Terror in the North Country  by Trooper Ed Twohig, Vermont State Police  ( Page 3 ) 

New Hampshire State Police Car. As they approached, "Major" alerted to the hillside where the gunman waited in silence for the officers to enter his preselected ambush zone. Trooper Robinson's focus was shifted to the hillside and where he saw a man with an assault rifle. Trooper Robinson yelled for the group to take cover and alerted them to the gunman. As he did, the gunman fired on the group and the group returned fire. This initial barrage left three of the group wounded, two with life threatening injuries. U.S. Border Patrol Agent Pfeifer and New Hampshire Trooper Caulder were both wounded critically and New Hampshire Trooper Haase was wounded in the foot. It was later learned that due to the altered appearance of the gunman it was not until he began to fire at the group that they realized it was him. 
     A 45-minute gun battle ensued and heavy suppression fire was used to protect the wounded officers. While the gun battle raged, the command post set up perimeter teams to make sure that the gunman would not be able to escape and a rescue team was assembled and prepared to rescue the wounded officers. 
     U.S. Border Patrol Agents Stephen Brooks, Ben Batchelder, Martin Hewson Jr., along with New Hampshire Fish and Game Warden Sam Sprague were sent in to effect the rescue along with Essex Country Sheriff Amos Colby who managed to get away from the initial ambush and who was able to direct this rescue team to where the fire fight was going on. 
     The rescue was effected and in the process, the gunman was shot and killed. Investigation revealed that the gunman had sustained multiple hits to 
the soft body armor that he was wearing.

Interagency Cooperation

   It should be noted that in total, approximately 80 police officers responded to the scene from many different agencies. From this initial car stop to the final gun battle, the incident took over three hours to play out. In that time, officers responded from great distances. In addition to the agencies already listed above, officers from the Caledonia County Sheriff's Department, Vermont Department of Motor Vehicles as both the Maine State Police and Massachusetts State Police responded to assist in the conclusion of this incident. The Vermont Air National Guard assisted with the assignment of one of their helicopters to accompany the New Hampshire State Police Helicopter on  scene. The help of all of these officers was very much appreciated. The assistance of emergency medical personnel in this incident should not be overlooked. The professionalism and courage displayed by the Emergency Medical Technicians on scene from Stratford Ambulance and Colebrook Ambulance as well as Pittsburg Ambulance are to be commended. An additional thank you to Dartmouth Hitchcock Medical Center for dispatching their helicopter to the scene. This was sincerely appreciated and noted by the law enforcement community.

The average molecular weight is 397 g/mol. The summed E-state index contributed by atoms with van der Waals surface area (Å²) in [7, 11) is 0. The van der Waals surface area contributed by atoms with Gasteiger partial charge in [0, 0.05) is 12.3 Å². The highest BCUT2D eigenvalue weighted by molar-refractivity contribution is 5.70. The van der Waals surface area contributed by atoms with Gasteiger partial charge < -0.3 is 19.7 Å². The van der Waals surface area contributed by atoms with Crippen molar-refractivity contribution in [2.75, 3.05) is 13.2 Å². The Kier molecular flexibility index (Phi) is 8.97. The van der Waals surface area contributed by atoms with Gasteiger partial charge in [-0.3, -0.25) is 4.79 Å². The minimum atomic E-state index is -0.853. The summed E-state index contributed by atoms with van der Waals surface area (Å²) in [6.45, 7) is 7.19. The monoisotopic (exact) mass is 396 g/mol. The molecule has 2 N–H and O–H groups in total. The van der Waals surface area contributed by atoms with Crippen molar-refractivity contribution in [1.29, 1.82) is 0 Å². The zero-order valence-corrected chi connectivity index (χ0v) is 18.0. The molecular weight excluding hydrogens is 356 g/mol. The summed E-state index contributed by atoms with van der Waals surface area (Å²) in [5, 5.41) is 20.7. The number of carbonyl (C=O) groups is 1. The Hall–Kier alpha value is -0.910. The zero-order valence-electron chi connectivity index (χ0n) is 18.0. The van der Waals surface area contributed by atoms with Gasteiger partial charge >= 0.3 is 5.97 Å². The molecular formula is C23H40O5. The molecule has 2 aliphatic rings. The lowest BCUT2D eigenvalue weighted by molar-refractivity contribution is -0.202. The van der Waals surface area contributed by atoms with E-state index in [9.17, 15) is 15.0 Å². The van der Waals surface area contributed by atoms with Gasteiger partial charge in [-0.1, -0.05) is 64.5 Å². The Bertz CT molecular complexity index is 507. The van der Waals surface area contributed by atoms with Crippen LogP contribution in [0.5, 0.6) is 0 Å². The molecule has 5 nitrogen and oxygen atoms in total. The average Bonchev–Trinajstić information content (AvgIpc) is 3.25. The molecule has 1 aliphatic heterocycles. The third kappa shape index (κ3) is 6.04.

The individuals and groups listed above is not a complete list to be sure. In the confusion of the day, it is entirely possible that individuals and even entire organizations who contributed a great deal to the conclusion of this incident 

have been inadvertently overlooked in this article. To those people who put their safety in jeopardy that day, thank you.

Tears, Drums and Bagpipes  

     In the days that followed, the town of Colebrook tried to overcome its shock and sorrow and bury its dead. On August 23, 1997 Troopers Lord and Phillips were honored in a memorial service held at the Colebrook Elementary School gymnasium. On August 22, 1997 the two Troopers were waked in the same location. Police officers from all over were in attendance over the two days, including Troopers from as far away as Alaska. Over 4000 Police Officers stood in the hot August sun on the 23rd to honor their fallen brothers. A huge contingent of Firemen from all over also came to pay their respects as Leslie Lord was the Pittsburg, New Hampshire Fire Chief. The funeral procession marched in from a staging area to the beat of the drums and wail of the bagpipes. The route of the march was lined with local townspeople there to also pay their respect to Troopers Phillips and Lord. 
     The community of the North Country showed its love and respect for their two Troopers over those days. The New Hampshire State Police Trooper's Association coordinated the complex logistics with much help from the local townspeople. The North Country only has so many hotel rooms and many Police Officers who traveled from afar were put up in the homes of private citizens. A tented reception area provided refreshments to the mourners after the service. A local resort hotel, The Balsams, provided much [ Page 4 ]

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